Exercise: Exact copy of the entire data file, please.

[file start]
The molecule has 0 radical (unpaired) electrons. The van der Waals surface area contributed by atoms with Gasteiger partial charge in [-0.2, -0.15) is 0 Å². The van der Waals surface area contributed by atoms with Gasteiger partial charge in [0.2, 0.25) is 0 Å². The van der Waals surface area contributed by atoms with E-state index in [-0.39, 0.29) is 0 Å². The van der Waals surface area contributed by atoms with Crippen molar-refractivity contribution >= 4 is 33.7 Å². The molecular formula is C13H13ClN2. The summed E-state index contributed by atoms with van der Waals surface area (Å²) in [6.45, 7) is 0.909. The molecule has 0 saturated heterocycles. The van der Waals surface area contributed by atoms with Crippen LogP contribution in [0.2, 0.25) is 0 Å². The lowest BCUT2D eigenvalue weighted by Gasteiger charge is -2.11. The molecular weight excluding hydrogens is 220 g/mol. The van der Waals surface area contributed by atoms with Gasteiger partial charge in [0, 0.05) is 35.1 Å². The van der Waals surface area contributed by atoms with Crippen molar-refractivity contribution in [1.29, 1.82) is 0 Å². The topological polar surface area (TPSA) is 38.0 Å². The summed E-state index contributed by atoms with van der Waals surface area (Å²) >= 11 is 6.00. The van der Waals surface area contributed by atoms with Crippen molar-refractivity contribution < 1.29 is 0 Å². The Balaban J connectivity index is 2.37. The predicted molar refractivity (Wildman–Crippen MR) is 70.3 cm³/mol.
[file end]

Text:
The molecule has 0 radical (unpaired) electrons. The van der Waals surface area contributed by atoms with Gasteiger partial charge in [-0.2, -0.15) is 0 Å². The van der Waals surface area contributed by atoms with Gasteiger partial charge in [0.2, 0.25) is 0 Å². The van der Waals surface area contributed by atoms with E-state index in [-0.39, 0.29) is 0 Å². The van der Waals surface area contributed by atoms with Crippen molar-refractivity contribution >= 4 is 33.7 Å². The molecular formula is C13H13ClN2. The summed E-state index contributed by atoms with van der Waals surface area (Å²) in [6.45, 7) is 0.909. The molecule has 0 saturated heterocycles. The van der Waals surface area contributed by atoms with Crippen LogP contribution in [0.2, 0.25) is 0 Å². The lowest BCUT2D eigenvalue weighted by Gasteiger charge is -2.11. The molecular weight excluding hydrogens is 220 g/mol. The van der Waals surface area contributed by atoms with Gasteiger partial charge in [0, 0.05) is 35.1 Å². The van der Waals surface area contributed by atoms with Crippen molar-refractivity contribution in [1.29, 1.82) is 0 Å². The topological polar surface area (TPSA) is 38.0 Å². The summed E-state index contributed by atoms with van der Waals surface area (Å²) >= 11 is 6.00. The van der Waals surface area contributed by atoms with Crippen molar-refractivity contribution < 1.29 is 0 Å². The Balaban J connectivity index is 2.37. The predicted molar refractivity (Wildman–Crippen MR) is 70.3 cm³/mol.